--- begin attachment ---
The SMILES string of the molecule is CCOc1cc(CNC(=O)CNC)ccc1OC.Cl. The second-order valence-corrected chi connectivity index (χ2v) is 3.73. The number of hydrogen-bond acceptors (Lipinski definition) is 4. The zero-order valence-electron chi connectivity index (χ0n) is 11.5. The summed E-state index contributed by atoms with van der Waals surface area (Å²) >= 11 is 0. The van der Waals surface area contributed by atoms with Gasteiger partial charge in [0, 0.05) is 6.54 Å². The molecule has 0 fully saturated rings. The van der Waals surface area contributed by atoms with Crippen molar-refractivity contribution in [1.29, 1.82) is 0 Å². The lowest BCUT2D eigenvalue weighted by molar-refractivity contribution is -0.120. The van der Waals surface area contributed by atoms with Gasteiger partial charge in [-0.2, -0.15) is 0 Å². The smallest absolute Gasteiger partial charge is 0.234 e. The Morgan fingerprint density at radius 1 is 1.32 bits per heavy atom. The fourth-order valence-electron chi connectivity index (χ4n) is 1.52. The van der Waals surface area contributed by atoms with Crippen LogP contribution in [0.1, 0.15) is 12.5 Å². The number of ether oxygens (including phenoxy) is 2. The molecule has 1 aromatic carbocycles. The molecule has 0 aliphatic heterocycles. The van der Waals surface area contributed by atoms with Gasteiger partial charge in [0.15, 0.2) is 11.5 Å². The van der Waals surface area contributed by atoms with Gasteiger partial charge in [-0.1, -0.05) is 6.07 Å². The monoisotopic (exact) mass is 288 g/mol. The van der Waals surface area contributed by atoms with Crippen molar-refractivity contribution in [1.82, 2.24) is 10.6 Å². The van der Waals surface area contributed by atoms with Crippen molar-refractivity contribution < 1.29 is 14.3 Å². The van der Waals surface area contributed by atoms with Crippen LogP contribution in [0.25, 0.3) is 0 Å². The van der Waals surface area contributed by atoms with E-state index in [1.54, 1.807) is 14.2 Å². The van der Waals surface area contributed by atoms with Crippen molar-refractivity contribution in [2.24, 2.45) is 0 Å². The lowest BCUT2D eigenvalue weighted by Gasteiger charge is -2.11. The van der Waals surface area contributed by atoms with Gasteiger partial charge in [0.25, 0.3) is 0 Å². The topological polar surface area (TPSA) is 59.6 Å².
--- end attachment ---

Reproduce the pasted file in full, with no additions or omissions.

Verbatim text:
The SMILES string of the molecule is CCOc1cc(CNC(=O)CNC)ccc1OC.Cl. The second-order valence-corrected chi connectivity index (χ2v) is 3.73. The number of hydrogen-bond acceptors (Lipinski definition) is 4. The zero-order valence-electron chi connectivity index (χ0n) is 11.5. The summed E-state index contributed by atoms with van der Waals surface area (Å²) >= 11 is 0. The van der Waals surface area contributed by atoms with Gasteiger partial charge in [0, 0.05) is 6.54 Å². The molecule has 0 fully saturated rings. The van der Waals surface area contributed by atoms with Crippen molar-refractivity contribution in [1.29, 1.82) is 0 Å². The lowest BCUT2D eigenvalue weighted by molar-refractivity contribution is -0.120. The van der Waals surface area contributed by atoms with Gasteiger partial charge in [-0.2, -0.15) is 0 Å². The smallest absolute Gasteiger partial charge is 0.234 e. The Morgan fingerprint density at radius 1 is 1.32 bits per heavy atom. The fourth-order valence-electron chi connectivity index (χ4n) is 1.52. The van der Waals surface area contributed by atoms with Crippen LogP contribution in [0.1, 0.15) is 12.5 Å². The number of ether oxygens (including phenoxy) is 2. The molecule has 1 aromatic carbocycles. The molecule has 0 aliphatic heterocycles. The van der Waals surface area contributed by atoms with Gasteiger partial charge in [0.15, 0.2) is 11.5 Å². The van der Waals surface area contributed by atoms with Gasteiger partial charge in [-0.1, -0.05) is 6.07 Å². The monoisotopic (exact) mass is 288 g/mol. The van der Waals surface area contributed by atoms with Crippen molar-refractivity contribution in [1.82, 2.24) is 10.6 Å². The van der Waals surface area contributed by atoms with Crippen molar-refractivity contribution < 1.29 is 14.3 Å². The van der Waals surface area contributed by atoms with Crippen LogP contribution in [0.25, 0.3) is 0 Å². The van der Waals surface area contributed by atoms with E-state index in [1.54, 1.807) is 14.2 Å². The van der Waals surface area contributed by atoms with Crippen molar-refractivity contribution in [2.24, 2.45) is 0 Å². The lowest BCUT2D eigenvalue weighted by Gasteiger charge is -2.11. The van der Waals surface area contributed by atoms with Gasteiger partial charge in [0.25, 0.3) is 0 Å². The topological polar surface area (TPSA) is 59.6 Å².